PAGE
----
If you’re in the market to switch to the hottest careers, you’re in luck! The upheaval that brought about the coronavirus pandemic turned the labor market inside out.
While many companies shifted to remote or hybrid work in order to ensure business continuity, many industries received a boost as well. Demand for workers in these industries grew as their roles in the economy grew as well.
Predicting which jobs will ultimately flourish after the pandemic remains unknown. However, the industries listed below already made their case of being indispensable.
If you’re considering a career shift or thinking about where to invest right now, below are the top four hottest careers that are about to break out.
Actuarial and Statistician
The actuarial and statistical fields are looking at 20 to 30% growth rates by 2030. Its current practitioners are now enjoying a median income well within six figures.
For people who enjoy numbers and remain fascinated with analytics, this might be a good career choice. Many actuaries find their employment in insurance companies, carefully examining clients if they are good candidates for insurance coverage.
A solid aptitude in risk assessment backed up by numbers is now becoming an in-demand skill. Of course, a bachelor’s degree in actuarial science and a license is minimum requirement.
For non-insurance types, other companies look to hire statisticians and data scientists. The jobs entail looking at data and projecting the future based on them.
Stat geeks and analytics people also identify potential risks that prevent businesses from going up. In addition, they also identify areas that can potentially boost growth. The wealth of tools available in the industry means more and more opportunities for both.
IT isn’t much of a new growth field but rather a consistent one. Ever since computers took over a lot of major work, the people in charge of running these computers remain in demand.
However, the pandemic opened a new growth area by institutionalizing remote work and online transactions.
While a Bachelor’s degree is great, companies are cool with hiring people who learned how to code on their own. The Bureau of Labor Statistics (BLS) sees the industry growing by 22%.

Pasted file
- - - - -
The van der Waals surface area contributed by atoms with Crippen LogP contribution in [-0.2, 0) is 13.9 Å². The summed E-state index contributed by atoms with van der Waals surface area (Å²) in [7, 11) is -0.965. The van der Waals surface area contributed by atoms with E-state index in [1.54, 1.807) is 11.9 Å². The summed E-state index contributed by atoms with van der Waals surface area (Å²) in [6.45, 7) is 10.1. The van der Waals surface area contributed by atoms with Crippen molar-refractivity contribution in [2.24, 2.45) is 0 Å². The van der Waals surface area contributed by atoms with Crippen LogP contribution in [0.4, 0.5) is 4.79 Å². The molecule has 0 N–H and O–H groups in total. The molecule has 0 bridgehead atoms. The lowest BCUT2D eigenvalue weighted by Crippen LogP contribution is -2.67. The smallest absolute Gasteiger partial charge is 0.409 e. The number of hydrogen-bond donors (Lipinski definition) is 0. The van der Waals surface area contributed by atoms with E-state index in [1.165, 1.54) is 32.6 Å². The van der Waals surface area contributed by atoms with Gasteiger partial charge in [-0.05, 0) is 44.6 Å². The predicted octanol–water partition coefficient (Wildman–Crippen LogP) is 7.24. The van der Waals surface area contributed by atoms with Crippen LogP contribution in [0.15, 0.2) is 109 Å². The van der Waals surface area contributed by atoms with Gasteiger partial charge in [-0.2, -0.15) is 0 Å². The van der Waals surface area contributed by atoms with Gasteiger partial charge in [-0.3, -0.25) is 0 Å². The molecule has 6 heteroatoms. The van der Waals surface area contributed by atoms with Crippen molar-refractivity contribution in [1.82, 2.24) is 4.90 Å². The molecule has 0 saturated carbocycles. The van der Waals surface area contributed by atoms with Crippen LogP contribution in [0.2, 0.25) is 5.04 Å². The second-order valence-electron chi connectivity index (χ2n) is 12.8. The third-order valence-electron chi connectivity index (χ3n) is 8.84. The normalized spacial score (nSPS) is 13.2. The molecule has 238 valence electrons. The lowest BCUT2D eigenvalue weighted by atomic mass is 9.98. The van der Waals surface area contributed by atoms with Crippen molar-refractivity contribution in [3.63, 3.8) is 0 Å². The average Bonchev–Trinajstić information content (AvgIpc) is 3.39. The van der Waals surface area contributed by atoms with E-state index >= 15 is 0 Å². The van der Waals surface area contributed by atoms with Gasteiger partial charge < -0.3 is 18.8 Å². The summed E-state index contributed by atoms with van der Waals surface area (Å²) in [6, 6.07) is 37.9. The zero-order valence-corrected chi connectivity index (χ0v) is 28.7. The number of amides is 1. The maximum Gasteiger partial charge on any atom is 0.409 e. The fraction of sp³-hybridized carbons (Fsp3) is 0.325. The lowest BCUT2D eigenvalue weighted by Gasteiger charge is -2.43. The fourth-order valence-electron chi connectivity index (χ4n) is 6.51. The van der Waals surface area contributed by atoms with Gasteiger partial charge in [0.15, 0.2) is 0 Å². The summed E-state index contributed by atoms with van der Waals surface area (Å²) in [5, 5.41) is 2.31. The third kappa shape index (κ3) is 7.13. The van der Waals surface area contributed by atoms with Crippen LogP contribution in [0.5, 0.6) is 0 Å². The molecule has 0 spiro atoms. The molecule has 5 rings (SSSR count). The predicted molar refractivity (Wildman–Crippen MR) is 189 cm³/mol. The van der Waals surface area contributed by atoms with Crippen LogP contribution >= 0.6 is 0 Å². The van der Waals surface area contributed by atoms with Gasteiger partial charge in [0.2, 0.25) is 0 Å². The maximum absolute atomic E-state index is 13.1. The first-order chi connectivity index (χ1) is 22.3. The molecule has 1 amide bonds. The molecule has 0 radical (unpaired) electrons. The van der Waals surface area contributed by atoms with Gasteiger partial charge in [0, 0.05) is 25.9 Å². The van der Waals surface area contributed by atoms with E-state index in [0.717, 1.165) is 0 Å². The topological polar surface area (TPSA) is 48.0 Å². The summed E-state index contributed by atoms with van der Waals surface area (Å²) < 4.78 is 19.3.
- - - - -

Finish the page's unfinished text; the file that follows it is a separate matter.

This means over 300,000 new jobs with an average salary of $100,000. If you’re the type who prefers facing a computer instead of other people, this is a good opportunity.
Supply Chain Management
With stores dealing with supply and delivery problems, supply chain management is overdue for an upgrade. This is why many companies are beefing up their logistics and warehousing operations, hiring Purchasing agents, logistics analysts, and distribution managers.
A bachelor’s degree will put your foot in the door, but a graduate degree can push you upwards. Industrial engineers are welcome, but other fields that combine math, statistics, and engineering should work as well.
Not a surprising field, but lucrative and in-demand as well. All the news about COVID-19 showed a glaring shortcoming: skilled nurses and healthcare workers are very much in short supply.
The pandemic just made it worse. Even if the pandemic ends today, the industry will still need about half a million new workers.
While the work can be tedious, the pay average of $112,000 (plus overtime) is nothing to sneeze at. Just have your bachelor’s degree in Nursing available, or at the least get an associate degree in healthcare.
Leverage Your Skill Set, or Learn A New One
It’s never too late to shift skills if you have the aptitude and the attitude to do so. Brush up on those required skills, or leverage or existing ones.
The pandemic isn’t the end of the world. While it did close or reduce some industries, it opened the doors for new ones to flourish. The secret is identifying which ones are within your line of sight.
Watch the Silicon Valley Girl video outlining the 15 most In-demand jobs in 2021:
Happy Thanksgiving! Do you see yourself shifting careers or industries within this year or next? Do you think that’s a good idea?
Let us know what you think about the hottest careers in the US right now. Or, share your own insights.